• Keep a bottle of hand sanitizer with you when you travel.
    • If your hands are visibly dirty, you should wash them with soap and water instead of using hand sanitizer.
Hand washing and staying healthy
Use only new razors for shaving
  • Choose a barber who uses disposable, single-use blades.
Practise safe food and water precautions
  • The most common illnesses among travellers are caused by eating food or drinking beverages contaminated by bacteria, parasites or viruses. 
Eat and drink safely abroad
Protect yourself from Middle East respiratory syndrome (MERS) 
  • Avoid close contact with camels.
  • Avoid raw or undercooked (rare) camel meat. Only eat foods that are well cooked and served hot.
  • Avoid unpasteurized dairy products such as raw camel milk.
  • Avoid drinking camel urine (a practice associated with medicinal purposes in certain regions).
Prevention of Middle East respiratory syndrome (MERS)
Avoid close contact with animals
  • If you must visit a farm or market, make sure you clean your hands before and after contact with animals. 
  • Avoid contact with animals that appear to be sick.
Protect yourself from insect bites at all times
  • Insects can carry and spread diseases, such as malaria, dengue, and chikungunya.
Insect bite and pest prevention
Follow sun and heat safety tips 
  • Heat-related illnesses and dehydration are common during the Hajj.
  • Plan activities to avoid peak heat times and seek shade where possible.
  • Make sure to stay hydrated and eat regularly
Sun and heat safety tips for travellers
Drive with caution
  • The leading cause of death among international travellers is traffic accidents.
  • Expect traffic congestion and road closures.
  • Avoid driving on unfamiliar and/or rural roads, especially at night.
Abide by local laws
Visit the Government of Canada's Travel Advice and Advisories page for the most up-to-date information on laws and culture in Saudi Arabia.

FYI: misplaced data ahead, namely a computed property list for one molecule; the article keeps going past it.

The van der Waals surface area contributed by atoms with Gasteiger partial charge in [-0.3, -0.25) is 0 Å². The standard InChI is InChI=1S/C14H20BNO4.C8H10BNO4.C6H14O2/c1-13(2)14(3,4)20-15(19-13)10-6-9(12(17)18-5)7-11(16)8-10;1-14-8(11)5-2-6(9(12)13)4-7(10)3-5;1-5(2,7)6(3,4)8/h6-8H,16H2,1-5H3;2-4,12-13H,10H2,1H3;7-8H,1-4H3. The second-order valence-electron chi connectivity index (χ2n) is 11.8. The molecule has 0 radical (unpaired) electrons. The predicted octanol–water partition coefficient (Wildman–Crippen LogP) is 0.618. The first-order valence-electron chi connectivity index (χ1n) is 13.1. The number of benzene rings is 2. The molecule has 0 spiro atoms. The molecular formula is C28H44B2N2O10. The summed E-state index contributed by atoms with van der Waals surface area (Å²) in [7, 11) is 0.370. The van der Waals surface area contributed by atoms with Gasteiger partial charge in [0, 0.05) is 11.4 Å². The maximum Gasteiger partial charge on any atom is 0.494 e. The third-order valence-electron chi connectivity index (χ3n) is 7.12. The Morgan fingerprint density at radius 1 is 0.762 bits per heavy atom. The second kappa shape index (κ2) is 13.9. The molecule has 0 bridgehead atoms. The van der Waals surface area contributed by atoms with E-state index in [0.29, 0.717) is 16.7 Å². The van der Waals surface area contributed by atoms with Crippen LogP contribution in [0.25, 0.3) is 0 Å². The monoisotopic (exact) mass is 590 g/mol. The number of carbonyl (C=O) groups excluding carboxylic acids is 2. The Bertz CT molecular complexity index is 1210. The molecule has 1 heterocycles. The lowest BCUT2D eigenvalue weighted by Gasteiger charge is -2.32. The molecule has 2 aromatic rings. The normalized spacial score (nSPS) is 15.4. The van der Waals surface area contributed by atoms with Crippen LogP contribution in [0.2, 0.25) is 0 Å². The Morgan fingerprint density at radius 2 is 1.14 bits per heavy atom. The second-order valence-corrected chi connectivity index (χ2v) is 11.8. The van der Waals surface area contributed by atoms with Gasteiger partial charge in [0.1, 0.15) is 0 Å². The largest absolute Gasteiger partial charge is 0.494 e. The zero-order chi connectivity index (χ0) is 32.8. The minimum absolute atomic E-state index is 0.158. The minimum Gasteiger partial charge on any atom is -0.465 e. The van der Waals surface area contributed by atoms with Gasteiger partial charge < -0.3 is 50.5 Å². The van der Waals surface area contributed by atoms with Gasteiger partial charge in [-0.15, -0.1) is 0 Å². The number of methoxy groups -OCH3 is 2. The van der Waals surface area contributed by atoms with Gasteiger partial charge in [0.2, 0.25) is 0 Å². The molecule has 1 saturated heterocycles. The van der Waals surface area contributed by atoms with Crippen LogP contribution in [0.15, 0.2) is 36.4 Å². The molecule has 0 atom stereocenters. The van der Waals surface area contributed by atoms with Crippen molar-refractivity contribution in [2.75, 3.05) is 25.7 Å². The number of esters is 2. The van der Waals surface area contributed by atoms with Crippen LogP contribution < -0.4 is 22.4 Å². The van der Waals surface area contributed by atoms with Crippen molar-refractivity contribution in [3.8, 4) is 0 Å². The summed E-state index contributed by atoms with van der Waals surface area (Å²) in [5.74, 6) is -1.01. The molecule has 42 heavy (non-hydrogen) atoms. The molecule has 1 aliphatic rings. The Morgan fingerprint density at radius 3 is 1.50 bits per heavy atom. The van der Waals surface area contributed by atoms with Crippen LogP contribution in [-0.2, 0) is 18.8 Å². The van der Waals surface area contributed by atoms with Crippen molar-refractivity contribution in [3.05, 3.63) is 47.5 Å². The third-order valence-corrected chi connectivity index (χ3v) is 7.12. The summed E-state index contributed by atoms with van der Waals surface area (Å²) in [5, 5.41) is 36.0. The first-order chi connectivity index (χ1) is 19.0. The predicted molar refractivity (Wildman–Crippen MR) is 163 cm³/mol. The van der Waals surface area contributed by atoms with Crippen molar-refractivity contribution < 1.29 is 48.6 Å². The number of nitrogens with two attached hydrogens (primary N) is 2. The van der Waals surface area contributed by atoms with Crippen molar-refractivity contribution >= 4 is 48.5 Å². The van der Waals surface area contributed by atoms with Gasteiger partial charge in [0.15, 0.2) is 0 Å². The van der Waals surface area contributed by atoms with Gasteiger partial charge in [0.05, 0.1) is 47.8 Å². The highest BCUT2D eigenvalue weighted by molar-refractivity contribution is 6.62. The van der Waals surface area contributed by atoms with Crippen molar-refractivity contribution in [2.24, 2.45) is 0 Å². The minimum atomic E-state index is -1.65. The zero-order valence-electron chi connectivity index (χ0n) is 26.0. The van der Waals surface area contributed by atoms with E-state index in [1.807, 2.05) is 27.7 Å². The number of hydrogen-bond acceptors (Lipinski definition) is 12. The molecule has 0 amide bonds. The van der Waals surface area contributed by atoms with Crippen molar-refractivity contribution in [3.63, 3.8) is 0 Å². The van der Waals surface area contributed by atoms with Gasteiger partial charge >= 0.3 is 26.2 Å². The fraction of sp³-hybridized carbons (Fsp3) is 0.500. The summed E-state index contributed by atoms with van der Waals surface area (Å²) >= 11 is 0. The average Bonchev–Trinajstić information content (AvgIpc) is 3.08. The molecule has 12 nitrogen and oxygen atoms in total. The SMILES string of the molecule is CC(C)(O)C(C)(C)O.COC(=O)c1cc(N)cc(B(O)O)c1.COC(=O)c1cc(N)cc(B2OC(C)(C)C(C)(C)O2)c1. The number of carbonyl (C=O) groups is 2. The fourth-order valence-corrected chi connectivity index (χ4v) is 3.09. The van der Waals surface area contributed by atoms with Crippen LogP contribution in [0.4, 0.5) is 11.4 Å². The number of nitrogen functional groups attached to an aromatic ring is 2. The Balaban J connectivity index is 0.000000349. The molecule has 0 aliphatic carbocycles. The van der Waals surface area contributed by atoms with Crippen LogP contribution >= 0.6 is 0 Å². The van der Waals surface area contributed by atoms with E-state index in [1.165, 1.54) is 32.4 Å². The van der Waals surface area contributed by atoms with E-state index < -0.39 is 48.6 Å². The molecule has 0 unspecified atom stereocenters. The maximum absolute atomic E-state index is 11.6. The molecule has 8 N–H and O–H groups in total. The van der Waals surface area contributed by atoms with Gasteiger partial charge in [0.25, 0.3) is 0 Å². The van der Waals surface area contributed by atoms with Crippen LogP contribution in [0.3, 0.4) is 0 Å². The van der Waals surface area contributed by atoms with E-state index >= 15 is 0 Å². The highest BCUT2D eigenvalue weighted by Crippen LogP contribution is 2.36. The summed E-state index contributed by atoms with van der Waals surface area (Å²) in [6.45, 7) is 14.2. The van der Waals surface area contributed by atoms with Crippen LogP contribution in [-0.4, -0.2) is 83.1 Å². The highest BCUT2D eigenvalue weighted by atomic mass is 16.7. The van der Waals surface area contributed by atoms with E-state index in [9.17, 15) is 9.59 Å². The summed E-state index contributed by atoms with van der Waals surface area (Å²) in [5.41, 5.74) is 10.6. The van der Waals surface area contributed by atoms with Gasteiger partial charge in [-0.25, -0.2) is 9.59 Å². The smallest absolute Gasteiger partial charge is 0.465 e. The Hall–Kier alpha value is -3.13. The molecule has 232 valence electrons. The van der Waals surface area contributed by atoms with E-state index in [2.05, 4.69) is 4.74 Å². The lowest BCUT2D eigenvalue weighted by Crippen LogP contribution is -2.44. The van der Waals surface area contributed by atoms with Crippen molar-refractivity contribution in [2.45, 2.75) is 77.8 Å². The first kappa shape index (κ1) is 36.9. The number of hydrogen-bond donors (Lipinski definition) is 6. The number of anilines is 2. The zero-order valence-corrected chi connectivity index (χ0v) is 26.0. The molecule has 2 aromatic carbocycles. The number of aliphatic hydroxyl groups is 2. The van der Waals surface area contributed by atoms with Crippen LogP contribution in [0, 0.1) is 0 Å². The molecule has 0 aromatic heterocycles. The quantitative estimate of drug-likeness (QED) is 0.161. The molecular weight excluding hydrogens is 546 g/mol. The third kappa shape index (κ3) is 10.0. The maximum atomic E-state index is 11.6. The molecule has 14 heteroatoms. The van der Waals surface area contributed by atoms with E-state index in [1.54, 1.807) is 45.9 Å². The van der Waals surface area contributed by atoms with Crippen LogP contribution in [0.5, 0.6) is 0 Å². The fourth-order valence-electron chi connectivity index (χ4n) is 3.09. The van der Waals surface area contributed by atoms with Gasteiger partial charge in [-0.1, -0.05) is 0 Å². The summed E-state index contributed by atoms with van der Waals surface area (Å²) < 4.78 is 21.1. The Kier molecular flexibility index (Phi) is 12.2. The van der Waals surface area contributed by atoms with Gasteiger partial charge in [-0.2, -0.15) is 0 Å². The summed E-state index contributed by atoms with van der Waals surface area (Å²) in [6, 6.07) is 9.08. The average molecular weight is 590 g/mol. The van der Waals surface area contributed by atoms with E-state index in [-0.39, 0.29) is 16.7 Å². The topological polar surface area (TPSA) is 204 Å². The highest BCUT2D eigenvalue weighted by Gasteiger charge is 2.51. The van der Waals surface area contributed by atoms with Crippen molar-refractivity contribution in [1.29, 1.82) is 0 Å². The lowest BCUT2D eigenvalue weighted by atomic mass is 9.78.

Saudi Arabia – Laws and culture
Monitor your health
Tell the medical staff accompanying your group, or the local health services, if you:
  • develop flu-like symptoms, such as fever, cough, or shortness of breath
  • have other symptoms, such as vomiting or diarrhea
Learn more:
If you become sick or injured while travelling outside Canada or after your return
Tips for healthy travel 
Advice for older travellers

Returning to Canada

If you begin to feel sick during your travel back to Canada, you should:
  • put on a well-fitting respirator or mask, if possible 
  • limit contact with other people, if possible
  • inform the flight attendant, cruise staff and/or a border services officer as soon as possible. You may be referred to a quarantine officer for a health assessment and further direction
If you begin to feel sick after you return to Canada:
  • limit contact with other people
  • call a health care provider and notify them about your symptoms before an in-person appointment, so they can take proper precautions, if necessary 
  • tell the health care provider where you have travelled
Learn more:
If you become sick or injured while travelling outside Canada or after your return

Registration of Canadians Abroad

Sign up with the Registration of Canadians Abroad service to stay connected with the Government of Canada in case of an emergency abroad or an emergency at home.

Registration of Canadians Abroad